It is very easy to idealize the situation into “bad guys” oppressing the “masses”, but this is unfair. Part of this is because it will be very difficult to decide who is in these different classes. Further, humanity cannot function without leaders, and leaders will always have to make decisions. Chomsky rather seems to idealize a “pure” democracy, where popular opinion dictates everything. I am not a historian, but I do not think there is evidence that this actually works. Even at the smallest level, leadership is always needed in order to provide organization and direction. Further, leadership is about seeing the big picture in a way that might not be possible for those who are in specialized roles. Of course human nature corrupts leadership, and we have far more examples of bad leadership in history than good, but I sure hope Chomsky does not really believe that removing all leadership and making every person on the planet have equal say in decisions is really a good thing. But it definitely appears that is his opinion.

Chomsky also seems to assume a lot of the American public. He points out that if it were up to the public, we would have had a universal healthcare system 20 years ago. I think at the heart of this is he believes Americans are liberals, and although this sounds unfair, I get the impression he feels that businessmen and politicians are the ones who are pushing foreign ideas on the people. This certainly is not fair at all. Chomsky likes quoting statistics, but I do not believe this accurately reflect people’s opinions. People will respond to attractive promises like “free healthcare”, but they might not be informed to understand the drawbacks.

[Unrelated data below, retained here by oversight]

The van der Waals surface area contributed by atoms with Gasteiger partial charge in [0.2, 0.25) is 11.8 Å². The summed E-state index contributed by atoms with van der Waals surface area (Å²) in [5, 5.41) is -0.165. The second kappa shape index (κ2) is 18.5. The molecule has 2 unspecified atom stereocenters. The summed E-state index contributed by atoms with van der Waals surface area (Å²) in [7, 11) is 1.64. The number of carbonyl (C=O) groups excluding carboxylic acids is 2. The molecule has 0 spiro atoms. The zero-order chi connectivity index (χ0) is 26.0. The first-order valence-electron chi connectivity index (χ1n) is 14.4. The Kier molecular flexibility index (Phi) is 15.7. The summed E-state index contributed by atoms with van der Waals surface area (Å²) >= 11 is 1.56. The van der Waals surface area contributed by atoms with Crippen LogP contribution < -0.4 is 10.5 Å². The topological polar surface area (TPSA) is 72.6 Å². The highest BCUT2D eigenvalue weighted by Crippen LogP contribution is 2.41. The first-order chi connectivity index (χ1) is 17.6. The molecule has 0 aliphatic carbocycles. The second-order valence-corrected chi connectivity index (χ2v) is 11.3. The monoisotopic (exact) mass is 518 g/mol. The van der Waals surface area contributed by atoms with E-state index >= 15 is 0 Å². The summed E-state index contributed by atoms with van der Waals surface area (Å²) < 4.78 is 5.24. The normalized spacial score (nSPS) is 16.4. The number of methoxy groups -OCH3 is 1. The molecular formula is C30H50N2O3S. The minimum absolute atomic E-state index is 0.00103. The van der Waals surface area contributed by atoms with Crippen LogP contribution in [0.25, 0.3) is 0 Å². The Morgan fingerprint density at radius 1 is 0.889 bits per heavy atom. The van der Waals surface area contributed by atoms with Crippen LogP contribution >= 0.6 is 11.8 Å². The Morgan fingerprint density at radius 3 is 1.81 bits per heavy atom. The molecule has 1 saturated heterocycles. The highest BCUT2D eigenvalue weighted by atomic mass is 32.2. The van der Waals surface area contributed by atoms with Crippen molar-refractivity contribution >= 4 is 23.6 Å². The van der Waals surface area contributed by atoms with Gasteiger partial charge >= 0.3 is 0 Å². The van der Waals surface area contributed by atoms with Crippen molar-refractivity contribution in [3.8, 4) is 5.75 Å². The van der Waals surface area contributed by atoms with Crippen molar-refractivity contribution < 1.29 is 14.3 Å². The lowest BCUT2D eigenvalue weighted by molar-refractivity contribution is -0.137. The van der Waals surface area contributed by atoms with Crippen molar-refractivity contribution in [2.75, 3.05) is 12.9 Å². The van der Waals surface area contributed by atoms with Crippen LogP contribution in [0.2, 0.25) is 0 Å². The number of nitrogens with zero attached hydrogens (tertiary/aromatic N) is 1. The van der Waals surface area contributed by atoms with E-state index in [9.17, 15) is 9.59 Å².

Chomksy sees an uninformed society that makes decisions based on attractive images that convey no substantial content. He is insightful in realizing that people are attracted to superficial images, and I think he really hits the nail on the head with Obama. Obama is a “blank slate” of sorts that people can easily project their ideals on. He is charismatic, and is full of short and simple platitudes that convey no content at all. “Change” is not always a good thing after all, the real question is not “change” for change’s sake, but “change to what?”.

This gets at one of Chomsky’s biggest weaknesses (at least in this interview). Its the whole chicken and egg question. Is the society uninformed because of the (oppressive?) business powers and their propaganda, or are businesses and politicians able to get away with such superficiality because people no longer know how to think and are saturated in an entertainment driven society?